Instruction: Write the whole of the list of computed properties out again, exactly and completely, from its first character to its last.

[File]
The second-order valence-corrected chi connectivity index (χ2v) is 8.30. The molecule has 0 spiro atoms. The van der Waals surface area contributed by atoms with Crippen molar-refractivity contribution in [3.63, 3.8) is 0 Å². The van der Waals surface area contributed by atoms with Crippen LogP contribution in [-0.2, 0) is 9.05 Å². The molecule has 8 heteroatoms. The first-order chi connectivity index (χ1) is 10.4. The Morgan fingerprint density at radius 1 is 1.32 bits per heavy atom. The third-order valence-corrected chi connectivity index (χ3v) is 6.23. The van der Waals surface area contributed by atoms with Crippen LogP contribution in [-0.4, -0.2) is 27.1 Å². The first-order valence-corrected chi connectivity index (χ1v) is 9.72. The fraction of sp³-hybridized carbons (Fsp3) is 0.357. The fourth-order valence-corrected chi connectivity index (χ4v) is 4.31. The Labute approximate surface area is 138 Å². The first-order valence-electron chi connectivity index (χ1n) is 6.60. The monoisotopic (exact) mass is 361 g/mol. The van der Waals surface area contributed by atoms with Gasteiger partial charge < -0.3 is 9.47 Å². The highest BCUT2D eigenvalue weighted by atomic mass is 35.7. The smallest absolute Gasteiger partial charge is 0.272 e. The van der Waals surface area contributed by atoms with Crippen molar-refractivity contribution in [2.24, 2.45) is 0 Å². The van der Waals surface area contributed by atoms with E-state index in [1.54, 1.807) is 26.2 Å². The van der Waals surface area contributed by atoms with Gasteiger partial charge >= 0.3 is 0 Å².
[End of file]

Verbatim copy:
The second-order valence-corrected chi connectivity index (χ2v) is 8.30. The molecule has 0 spiro atoms. The van der Waals surface area contributed by atoms with Crippen molar-refractivity contribution in [3.63, 3.8) is 0 Å². The van der Waals surface area contributed by atoms with Crippen LogP contribution in [-0.2, 0) is 9.05 Å². The molecule has 8 heteroatoms. The first-order chi connectivity index (χ1) is 10.4. The Morgan fingerprint density at radius 1 is 1.32 bits per heavy atom. The third-order valence-corrected chi connectivity index (χ3v) is 6.23. The van der Waals surface area contributed by atoms with Crippen LogP contribution in [-0.4, -0.2) is 27.1 Å². The first-order valence-corrected chi connectivity index (χ1v) is 9.72. The fraction of sp³-hybridized carbons (Fsp3) is 0.357. The fourth-order valence-corrected chi connectivity index (χ4v) is 4.31. The Labute approximate surface area is 138 Å². The first-order valence-electron chi connectivity index (χ1n) is 6.60. The monoisotopic (exact) mass is 361 g/mol. The van der Waals surface area contributed by atoms with Gasteiger partial charge < -0.3 is 9.47 Å². The highest BCUT2D eigenvalue weighted by atomic mass is 35.7. The smallest absolute Gasteiger partial charge is 0.272 e. The van der Waals surface area contributed by atoms with Crippen molar-refractivity contribution in [2.24, 2.45) is 0 Å². The van der Waals surface area contributed by atoms with E-state index in [1.54, 1.807) is 26.2 Å². The van der Waals surface area contributed by atoms with Gasteiger partial charge >= 0.3 is 0 Å².